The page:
What are the Politics of Sports Protests in Trump America?

The Global Justice Academy recently attended an event at the Academy of Sport with visiting professor, Professor Lucia Trimbur (City University of New York; John Jay College of Criminal Justice), on the politics of sports protests in Trump America. The event was part of a collaboration between the Edinburgh Social and Political Sports Research Forum, the Academy of Sport and Moray House School of Education and Sport. Our Communications Intern, Heather Milligan, reflects on the findings and implications of this event.

In her presentation, Professor Trimbur invited audiences to consider the commitment of athletes (and their fans) to political movements, particularly those resistant to the Trump administration and its policies. Trimbur examined sports players’ capacity to struggle against pervasive inequality by denying the status quo, and suggested that modern sporting environments can foster political debates and alliances that may otherwise be inconceivable – illustrating her case with three case studies of American sporting events from the past year. Of particular interest to the Global Justice Academy was the focus Trimbur’s examples had on tackling discrimination and racial violencegender justice and sexism.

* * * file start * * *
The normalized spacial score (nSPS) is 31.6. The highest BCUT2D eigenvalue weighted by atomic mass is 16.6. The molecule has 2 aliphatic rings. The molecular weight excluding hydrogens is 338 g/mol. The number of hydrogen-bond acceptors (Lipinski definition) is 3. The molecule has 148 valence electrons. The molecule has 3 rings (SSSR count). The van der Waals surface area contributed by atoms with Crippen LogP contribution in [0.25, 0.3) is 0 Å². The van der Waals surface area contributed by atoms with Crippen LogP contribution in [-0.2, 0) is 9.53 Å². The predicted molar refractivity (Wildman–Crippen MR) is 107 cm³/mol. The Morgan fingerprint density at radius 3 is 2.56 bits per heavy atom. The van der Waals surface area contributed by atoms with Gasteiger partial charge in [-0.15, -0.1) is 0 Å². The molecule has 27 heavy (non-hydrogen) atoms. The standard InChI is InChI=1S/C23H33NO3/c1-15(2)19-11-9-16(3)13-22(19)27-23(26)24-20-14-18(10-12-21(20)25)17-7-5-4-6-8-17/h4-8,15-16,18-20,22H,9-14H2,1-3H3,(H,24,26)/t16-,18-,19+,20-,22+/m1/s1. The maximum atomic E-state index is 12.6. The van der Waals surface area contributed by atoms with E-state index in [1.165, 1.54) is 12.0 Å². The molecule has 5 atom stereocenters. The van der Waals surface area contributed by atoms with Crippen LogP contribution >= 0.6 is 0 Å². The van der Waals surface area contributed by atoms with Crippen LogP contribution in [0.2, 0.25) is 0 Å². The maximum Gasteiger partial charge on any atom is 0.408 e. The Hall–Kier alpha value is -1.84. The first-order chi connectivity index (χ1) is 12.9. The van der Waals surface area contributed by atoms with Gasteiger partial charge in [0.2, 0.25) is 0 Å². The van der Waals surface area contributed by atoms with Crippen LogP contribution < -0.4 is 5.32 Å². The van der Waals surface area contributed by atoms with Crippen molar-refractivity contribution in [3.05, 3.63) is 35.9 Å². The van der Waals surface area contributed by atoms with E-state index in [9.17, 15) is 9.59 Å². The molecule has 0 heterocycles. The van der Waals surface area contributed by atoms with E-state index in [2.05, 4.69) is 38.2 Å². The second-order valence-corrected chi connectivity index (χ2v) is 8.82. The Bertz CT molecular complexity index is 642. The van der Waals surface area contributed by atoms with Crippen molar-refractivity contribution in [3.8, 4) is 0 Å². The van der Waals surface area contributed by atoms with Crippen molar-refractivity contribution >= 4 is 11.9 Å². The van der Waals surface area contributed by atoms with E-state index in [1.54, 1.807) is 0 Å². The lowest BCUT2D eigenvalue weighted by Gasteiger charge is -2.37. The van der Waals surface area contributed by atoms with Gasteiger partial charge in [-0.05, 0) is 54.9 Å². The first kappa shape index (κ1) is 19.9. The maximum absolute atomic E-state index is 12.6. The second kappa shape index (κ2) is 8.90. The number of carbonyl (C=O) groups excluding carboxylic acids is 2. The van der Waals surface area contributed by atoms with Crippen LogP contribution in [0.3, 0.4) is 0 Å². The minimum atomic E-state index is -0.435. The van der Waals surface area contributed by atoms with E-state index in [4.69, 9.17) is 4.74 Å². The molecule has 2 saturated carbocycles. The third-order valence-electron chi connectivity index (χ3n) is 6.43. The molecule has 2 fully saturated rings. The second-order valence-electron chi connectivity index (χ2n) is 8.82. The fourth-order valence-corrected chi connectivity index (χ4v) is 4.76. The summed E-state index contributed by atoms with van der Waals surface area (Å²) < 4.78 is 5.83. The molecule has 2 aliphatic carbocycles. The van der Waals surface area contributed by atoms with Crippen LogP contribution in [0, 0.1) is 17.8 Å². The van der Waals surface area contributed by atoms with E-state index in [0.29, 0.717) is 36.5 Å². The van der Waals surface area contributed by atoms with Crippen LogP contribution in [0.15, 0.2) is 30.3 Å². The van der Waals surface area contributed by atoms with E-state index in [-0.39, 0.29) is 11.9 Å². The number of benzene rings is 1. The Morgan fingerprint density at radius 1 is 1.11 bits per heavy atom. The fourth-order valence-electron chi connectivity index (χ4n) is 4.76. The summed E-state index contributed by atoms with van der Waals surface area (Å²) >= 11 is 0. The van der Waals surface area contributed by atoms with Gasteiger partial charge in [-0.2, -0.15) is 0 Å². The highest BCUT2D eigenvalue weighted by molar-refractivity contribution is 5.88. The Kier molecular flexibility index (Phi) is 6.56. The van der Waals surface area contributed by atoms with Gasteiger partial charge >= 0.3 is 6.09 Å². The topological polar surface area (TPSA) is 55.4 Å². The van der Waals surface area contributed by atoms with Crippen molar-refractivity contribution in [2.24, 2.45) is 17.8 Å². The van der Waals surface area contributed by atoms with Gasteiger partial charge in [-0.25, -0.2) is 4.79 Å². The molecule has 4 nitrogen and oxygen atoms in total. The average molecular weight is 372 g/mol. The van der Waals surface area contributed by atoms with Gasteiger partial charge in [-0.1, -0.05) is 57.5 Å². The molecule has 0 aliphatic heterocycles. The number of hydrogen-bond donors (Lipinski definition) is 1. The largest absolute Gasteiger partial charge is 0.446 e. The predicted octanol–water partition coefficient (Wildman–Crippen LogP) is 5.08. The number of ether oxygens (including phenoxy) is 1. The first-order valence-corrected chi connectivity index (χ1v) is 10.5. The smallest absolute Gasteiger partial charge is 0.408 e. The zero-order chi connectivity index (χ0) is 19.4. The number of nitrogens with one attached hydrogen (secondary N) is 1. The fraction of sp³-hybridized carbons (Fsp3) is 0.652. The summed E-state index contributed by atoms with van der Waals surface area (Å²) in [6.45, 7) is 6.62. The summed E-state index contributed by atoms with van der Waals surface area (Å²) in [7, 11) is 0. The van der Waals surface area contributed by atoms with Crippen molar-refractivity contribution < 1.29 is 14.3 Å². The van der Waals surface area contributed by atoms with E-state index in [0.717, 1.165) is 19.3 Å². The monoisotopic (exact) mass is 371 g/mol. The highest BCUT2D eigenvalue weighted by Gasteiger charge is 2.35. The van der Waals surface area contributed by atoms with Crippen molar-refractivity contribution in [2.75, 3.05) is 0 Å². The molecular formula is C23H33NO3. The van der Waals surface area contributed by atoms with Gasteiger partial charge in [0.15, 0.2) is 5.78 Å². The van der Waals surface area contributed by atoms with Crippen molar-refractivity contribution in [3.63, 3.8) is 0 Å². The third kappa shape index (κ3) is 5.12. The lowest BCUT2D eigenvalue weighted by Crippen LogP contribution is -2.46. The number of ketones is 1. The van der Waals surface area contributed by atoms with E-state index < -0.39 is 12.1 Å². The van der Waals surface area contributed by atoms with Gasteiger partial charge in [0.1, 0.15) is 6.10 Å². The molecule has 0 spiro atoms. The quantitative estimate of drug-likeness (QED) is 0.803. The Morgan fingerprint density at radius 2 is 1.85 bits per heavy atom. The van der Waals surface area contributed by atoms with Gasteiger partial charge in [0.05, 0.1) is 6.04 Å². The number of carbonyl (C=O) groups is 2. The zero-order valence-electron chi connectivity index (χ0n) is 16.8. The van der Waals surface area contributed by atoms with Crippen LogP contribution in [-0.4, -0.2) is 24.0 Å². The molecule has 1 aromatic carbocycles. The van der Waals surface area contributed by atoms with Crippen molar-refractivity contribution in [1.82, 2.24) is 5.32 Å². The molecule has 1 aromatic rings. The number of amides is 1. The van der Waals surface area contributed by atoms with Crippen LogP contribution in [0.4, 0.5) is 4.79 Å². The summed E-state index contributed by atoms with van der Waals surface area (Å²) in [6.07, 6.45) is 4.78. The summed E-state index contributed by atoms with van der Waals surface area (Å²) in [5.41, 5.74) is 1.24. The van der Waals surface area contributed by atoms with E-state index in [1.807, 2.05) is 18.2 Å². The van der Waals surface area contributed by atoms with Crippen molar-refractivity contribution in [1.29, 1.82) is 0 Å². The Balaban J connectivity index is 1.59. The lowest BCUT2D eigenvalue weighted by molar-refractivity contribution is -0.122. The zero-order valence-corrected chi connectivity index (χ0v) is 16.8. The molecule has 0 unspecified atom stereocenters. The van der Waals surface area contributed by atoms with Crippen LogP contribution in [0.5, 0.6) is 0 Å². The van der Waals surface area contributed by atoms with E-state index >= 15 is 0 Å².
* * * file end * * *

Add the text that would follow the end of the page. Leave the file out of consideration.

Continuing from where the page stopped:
Trimbur drew first on Colin Kaepernick’s repeated refusals to stand for the American national anthem before play, which Kaepernick himself explained as a protest against the oppression of ethnic minorities in the US and the country’s continued failure to address police brutality:

‘I am not going to stand up to show pride in a flag for a country that oppresses black people and people of colour […] To me, this is bigger than football and it would be selfish on my part to look the other way. There are bodies in the street and people getting paid leave and getting away with murder’. [NFL]